Social and technological changes of the 21st century influence how and what students learn while in college. New research about student learning suggests a critical need for higher education to reform teaching and learning methods. Experiential and inquiry-based learning (IBL) are essential to engaging students and achieving the type of learning demanded by today’s global workforce. These skills include critical analysis, systems thinking, problem-solving, and spanning cultural and disciplinary boundaries. For decades, international educators purported that education abroad provided these skills for participants, yet recent research suggests that the same factors inhibiting deep learning on campus can also affect global, experiential environments. No longer can faculty members assume that students will learn from experience alone; they must intentionally construct activities accounting for the specific characteristics and needs of learners. This chapter outlines trends influencing student learning, making the case that traditional, content-based, directed instruction is poorly suited for student learning in the 21st century. The authors suggest that applying experiential and inquiry-based practices is essential to constructing effective education abroad program. Case studies, strategies, tools, and resources are provided to assist faculty with developing competencies to teach through an experiential and inquiry-based pedagogical framework.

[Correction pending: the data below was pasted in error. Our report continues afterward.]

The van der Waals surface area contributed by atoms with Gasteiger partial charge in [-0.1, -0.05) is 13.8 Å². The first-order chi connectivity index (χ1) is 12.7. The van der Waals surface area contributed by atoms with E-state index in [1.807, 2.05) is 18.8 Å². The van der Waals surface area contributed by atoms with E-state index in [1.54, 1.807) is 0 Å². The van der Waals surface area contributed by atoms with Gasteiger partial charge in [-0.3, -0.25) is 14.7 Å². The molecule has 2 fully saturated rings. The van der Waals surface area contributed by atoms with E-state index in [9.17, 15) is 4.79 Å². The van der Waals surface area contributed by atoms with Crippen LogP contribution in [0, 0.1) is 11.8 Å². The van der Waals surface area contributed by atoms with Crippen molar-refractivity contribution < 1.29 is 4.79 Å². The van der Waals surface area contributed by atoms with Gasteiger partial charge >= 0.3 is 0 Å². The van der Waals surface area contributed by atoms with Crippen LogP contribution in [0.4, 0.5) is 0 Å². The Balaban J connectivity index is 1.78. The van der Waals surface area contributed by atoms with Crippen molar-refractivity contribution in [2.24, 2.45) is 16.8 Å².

Sindt, P.E. and Lucas, J.M. (2014), "Lessons from the Field: Using Inquiry-Based Learning for Study Abroad Programming", Inquiry-based Learning for Faculty and Institutional Development: A Conceptual and Practical Resource for Educators (Innovations in Higher Education Teaching and Learning, Vol. 1), Emerald Group Publishing Limited, Bingley, pp. 393-420. https://doi.org/10.1108/S2055-364120140000001020
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